Trump’s son-in-law Jared Kushner says ‘I did not collude’ with foreign government

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Jeff Mason, Andy Sullivan
Washington: Jared Kushner, US President Donald Trump’s son-in-law and a senior White House adviser, told Senate investigators on Monday, US time, he had met with Russian officials four times last year but said he did not collude with Moscow to influence the 2016 US election.

Mr Kushner portrayed himself as a businessman like Trump, new to politics when he became a top adviser to Trump’s campaign. Frantic fielding of phone calls and emails made his recollections of some meetings somewhat hazy, he said.

Mr Kushner, who met behind closed doors with Senate Intelligence Committee staff, made the remarks in a written statement that he issued before the meeting and that gave the fullest account to date of his contacts with Russian officials.

“I did not collude, nor know of anyone else in the campaign who colluded, with any foreign government,” he said. “I had no improper contacts. I have not relied on Russian funds to finance my business activities in the private sector.”

The Senate Intelligence Committee is one of several congressional panels investigating the Russia matter, along with a federal criminal probe led by special counsel Robert Mueller.

Mr Kushner, who is married to Trump’s daughter Ivanka, met committee staff for about two hours on Capitol Hill and then returned to the White House where he made a statement to reporters outside but did not take questions.

“The record and documents I have voluntarily provided will show that all of my actions were proper and occurred in the normal course of events of a very unique campaign,” Mr Kushner said.

He said all of his actions were proper and occurred within a “very unique campaign”.

Two sources with knowledge of what Mr Kushner told the Senate staff said the session was pleasant and conversational and that there may be another interview.

Mr Kushner said Mr Trump prevailed over his Democratic rival Hillary Clinton in November 2016 because he ran a “smarter campaign” and that to suggest otherwise “ridicules those who voted for him”.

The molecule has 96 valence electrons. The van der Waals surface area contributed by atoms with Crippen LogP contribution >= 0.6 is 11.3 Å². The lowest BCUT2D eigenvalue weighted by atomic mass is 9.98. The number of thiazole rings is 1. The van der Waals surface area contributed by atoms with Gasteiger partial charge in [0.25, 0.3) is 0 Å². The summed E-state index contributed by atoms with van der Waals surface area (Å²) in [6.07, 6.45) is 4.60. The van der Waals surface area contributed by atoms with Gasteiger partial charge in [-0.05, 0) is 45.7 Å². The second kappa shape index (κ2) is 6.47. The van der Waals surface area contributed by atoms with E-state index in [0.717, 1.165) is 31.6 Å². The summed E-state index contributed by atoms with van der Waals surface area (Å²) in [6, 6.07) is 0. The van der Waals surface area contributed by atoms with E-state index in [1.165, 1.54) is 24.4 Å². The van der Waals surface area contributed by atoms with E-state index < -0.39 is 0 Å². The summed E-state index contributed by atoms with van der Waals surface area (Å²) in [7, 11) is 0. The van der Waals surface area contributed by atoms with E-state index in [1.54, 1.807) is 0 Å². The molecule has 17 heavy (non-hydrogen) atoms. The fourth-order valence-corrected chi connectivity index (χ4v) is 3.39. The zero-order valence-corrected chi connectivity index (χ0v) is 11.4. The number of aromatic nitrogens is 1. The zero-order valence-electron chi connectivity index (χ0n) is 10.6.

The Republican President, who has called the Russia probes politically motivated, lashed out at the investigations in Twitter messages on Monday. Mr Trump has been dogged by allegations that his campaign aides worked with Russia, which US intelligence agencies have accused of interfering in the election. Moscow has denied any meddling, and Mr Trump says his campaign did not collude with Moscow.

Mr Kushner arrived with prominent white-collar defense lawyer Abbe Lowell for the meeting with Senate staffers, which lasted about two and a half hours.

In his written statement, Mr Kushner said he first met Russian Ambassador Sergei Kislyak in Washington in April 2016 and shook hands. He said he did not recall phone calls with Mr Kislyak between April and November 2016, as reported by Reuters in May, had found no evidence of the calls in phone records and was skeptical they took place.
Exchange of gifts

Mr Kushner said he met after the election, on December 13, with Sergei Gorkov, the head of Russian state-owned Vnesheconombank, because of Mr Kislyak’s insistence and because the Russian had a “direct relationship” with President Vladimir Putin.

Mr Kushner said that “no specific policy issues” were discussed.

Sanctions imposed by Democratic former President Barack Obama’s administration were not discussed nor were Mr Kushner’s business activities, Mr Kushner said. Vneshekonombank is under US sanctions.